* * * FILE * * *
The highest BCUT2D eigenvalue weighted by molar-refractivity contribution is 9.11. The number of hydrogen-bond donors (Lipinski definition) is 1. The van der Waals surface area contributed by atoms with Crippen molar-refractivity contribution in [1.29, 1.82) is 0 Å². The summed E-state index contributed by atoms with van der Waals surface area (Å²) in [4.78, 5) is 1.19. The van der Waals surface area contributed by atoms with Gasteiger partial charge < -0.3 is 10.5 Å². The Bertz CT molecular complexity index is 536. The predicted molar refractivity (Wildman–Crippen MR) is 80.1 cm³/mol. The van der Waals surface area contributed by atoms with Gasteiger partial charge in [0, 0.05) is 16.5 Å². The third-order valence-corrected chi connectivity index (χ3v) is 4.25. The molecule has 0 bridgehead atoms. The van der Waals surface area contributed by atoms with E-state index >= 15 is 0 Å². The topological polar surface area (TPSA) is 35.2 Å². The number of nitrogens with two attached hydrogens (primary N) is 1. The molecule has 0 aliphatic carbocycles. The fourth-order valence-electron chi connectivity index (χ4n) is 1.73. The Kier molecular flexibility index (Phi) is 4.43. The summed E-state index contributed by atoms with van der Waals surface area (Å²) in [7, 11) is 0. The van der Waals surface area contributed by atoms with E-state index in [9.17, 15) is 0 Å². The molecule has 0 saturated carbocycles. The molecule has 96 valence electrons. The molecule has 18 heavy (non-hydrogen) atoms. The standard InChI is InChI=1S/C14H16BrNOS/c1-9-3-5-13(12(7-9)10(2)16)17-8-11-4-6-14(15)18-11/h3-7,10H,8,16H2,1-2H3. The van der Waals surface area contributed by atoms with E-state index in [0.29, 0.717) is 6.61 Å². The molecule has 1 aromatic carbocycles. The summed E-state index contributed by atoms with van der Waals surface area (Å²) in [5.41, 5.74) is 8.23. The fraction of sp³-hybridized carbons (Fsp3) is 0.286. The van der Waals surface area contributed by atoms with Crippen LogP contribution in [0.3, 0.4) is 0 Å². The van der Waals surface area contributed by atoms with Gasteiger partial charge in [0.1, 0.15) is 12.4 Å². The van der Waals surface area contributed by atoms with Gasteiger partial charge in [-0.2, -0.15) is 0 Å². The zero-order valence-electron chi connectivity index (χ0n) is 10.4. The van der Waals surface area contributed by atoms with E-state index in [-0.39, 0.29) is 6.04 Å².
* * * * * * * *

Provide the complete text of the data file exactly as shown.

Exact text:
The highest BCUT2D eigenvalue weighted by molar-refractivity contribution is 9.11. The number of hydrogen-bond donors (Lipinski definition) is 1. The van der Waals surface area contributed by atoms with Crippen molar-refractivity contribution in [1.29, 1.82) is 0 Å². The summed E-state index contributed by atoms with van der Waals surface area (Å²) in [4.78, 5) is 1.19. The van der Waals surface area contributed by atoms with Gasteiger partial charge < -0.3 is 10.5 Å². The Bertz CT molecular complexity index is 536. The predicted molar refractivity (Wildman–Crippen MR) is 80.1 cm³/mol. The van der Waals surface area contributed by atoms with Gasteiger partial charge in [0, 0.05) is 16.5 Å². The third-order valence-corrected chi connectivity index (χ3v) is 4.25. The molecule has 0 bridgehead atoms. The van der Waals surface area contributed by atoms with E-state index >= 15 is 0 Å². The topological polar surface area (TPSA) is 35.2 Å². The number of nitrogens with two attached hydrogens (primary N) is 1. The molecule has 0 aliphatic carbocycles. The fourth-order valence-electron chi connectivity index (χ4n) is 1.73. The Kier molecular flexibility index (Phi) is 4.43. The summed E-state index contributed by atoms with van der Waals surface area (Å²) in [7, 11) is 0. The van der Waals surface area contributed by atoms with E-state index in [9.17, 15) is 0 Å². The molecule has 0 saturated carbocycles. The molecule has 96 valence electrons. The molecule has 18 heavy (non-hydrogen) atoms. The standard InChI is InChI=1S/C14H16BrNOS/c1-9-3-5-13(12(7-9)10(2)16)17-8-11-4-6-14(15)18-11/h3-7,10H,8,16H2,1-2H3. The van der Waals surface area contributed by atoms with E-state index in [0.29, 0.717) is 6.61 Å². The molecule has 1 aromatic carbocycles. The summed E-state index contributed by atoms with van der Waals surface area (Å²) in [5.41, 5.74) is 8.23. The fraction of sp³-hybridized carbons (Fsp3) is 0.286. The van der Waals surface area contributed by atoms with Crippen LogP contribution in [0.3, 0.4) is 0 Å². The van der Waals surface area contributed by atoms with Gasteiger partial charge in [0.1, 0.15) is 12.4 Å². The van der Waals surface area contributed by atoms with Gasteiger partial charge in [-0.2, -0.15) is 0 Å². The zero-order valence-electron chi connectivity index (χ0n) is 10.4. The van der Waals surface area contributed by atoms with E-state index in [-0.39, 0.29) is 6.04 Å².